The IRS has so far sent money to at least 160 million people three different ways, starting with people who filed for direct deposit. Some people with more complicated scenarios are still waiting for their checks or even for catch-up payments. This gives a de facto priority order that could lead some to receive their checks days or even weeks sooner than others. We expect the IRS would adopt roughly the same system for sending out the second stimulus check.

Read moreEstimate the size of your check with our stimulus calculator

Direct deposit is fastest: People who already have their direct deposit information on file with the IRS or who register it when and if registration opens again should be first in line to receive their stimulus check. An electronic transfer of funds is faster and more efficient, which is why this group largely got their first payment faster.


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Next stimulus checks: What to expect

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Social Security beneficiaries: With the first stimulus payment, many Social Security beneficiaries who had direct deposit information on file with the federal government received checks in the first week, though not always the first day.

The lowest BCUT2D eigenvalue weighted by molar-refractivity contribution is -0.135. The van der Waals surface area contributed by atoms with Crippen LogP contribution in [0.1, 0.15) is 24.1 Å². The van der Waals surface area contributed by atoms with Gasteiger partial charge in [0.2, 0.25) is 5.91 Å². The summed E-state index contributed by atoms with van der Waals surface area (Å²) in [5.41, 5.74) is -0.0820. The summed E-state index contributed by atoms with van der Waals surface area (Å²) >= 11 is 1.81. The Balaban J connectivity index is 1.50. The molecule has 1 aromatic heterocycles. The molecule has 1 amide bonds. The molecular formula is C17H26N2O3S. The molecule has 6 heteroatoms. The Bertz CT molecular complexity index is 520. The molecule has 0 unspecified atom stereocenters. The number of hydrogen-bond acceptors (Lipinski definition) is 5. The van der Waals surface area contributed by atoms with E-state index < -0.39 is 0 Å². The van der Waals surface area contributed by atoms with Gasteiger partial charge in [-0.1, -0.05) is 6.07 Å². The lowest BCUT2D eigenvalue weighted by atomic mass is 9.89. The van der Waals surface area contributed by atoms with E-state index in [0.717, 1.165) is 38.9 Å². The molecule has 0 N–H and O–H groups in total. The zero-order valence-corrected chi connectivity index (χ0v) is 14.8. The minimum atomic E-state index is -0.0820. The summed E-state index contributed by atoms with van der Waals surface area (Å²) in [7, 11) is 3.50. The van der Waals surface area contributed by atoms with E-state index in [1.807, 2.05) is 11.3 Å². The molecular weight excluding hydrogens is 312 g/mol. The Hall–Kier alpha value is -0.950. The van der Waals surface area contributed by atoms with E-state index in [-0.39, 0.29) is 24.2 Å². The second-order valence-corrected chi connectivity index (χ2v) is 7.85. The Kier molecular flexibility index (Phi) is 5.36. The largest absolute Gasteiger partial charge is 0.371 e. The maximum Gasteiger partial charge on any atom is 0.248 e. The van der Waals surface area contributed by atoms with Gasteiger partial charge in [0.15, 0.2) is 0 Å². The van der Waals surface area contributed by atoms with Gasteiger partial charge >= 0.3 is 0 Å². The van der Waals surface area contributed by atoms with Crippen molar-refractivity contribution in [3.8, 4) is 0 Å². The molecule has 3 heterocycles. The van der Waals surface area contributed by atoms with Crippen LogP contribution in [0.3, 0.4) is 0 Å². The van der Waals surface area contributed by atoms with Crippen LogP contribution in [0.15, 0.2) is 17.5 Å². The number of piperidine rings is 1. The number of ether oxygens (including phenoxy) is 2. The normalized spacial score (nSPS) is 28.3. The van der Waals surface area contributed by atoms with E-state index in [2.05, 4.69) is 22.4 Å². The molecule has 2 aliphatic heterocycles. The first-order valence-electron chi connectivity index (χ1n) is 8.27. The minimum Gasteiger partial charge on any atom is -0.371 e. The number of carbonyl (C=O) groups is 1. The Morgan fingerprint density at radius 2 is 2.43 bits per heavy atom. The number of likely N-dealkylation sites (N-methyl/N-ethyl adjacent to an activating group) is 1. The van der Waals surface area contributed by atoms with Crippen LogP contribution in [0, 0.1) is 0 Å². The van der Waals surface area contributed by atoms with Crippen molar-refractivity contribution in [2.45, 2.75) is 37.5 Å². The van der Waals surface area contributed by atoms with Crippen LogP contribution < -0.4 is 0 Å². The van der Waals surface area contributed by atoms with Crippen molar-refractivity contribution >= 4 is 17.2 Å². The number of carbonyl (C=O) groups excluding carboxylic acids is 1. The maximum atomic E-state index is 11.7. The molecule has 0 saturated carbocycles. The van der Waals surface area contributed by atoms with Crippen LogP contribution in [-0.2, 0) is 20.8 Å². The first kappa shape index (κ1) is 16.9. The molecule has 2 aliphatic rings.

People who get paper checks: The IRS began to mail these about a week later to people without direct deposit data on file. 

EIP card recipients: Economic Impact Payment debit cards are prepaid Visa cards that the IRS sent to around 4 million people starting in mid-May. If the IRS follows the same payment priority order, this group could begin to see their checks weeks after the first direct deposit transfers go out.

Last group: People who received checks after June are still waiting to receive their stimulus payment or did not know they need to complete an extra step. Direct payments will continue through the end of 2020 for some individuals who weren’t part of the previous groups. Here’s what could be holding up the stimulus check delivery for some and how to contact the IRS to report a missing, lost or stolen check.

What’s the longest you might have to wait for your check?

While we expect most people to get their money sooner, if the first round is any indication, it could still take months for the IRS to send all the checks. Six months after the first stimulus payments went out, the federal agency is still trying to track down millions of people who may be owed money.

And even with the experience of processing roughly 160 million payments in the IRS’ back pocket, some people would probably need to clear a few hurdles to receive their money. Here are common roadblocks that held up the first stimulus check.

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There’s hope that the IRS could speed up delivery of a second check, if it’s authorized.


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A few more resources to help out

If you’re still waiting on the first round of payments, you can track the status of your stimulus check, learn how to report your no-show check to the IRS and find possible reasons why your stimulus check still hasn’t arrived.

And here are resources about coronavirus hardship loans and unemployment insurance, what you can do if you’ve lost your job, what to know about evictions and late car payments, if you could receive two refund checks from the IRS and how to take control of your budget.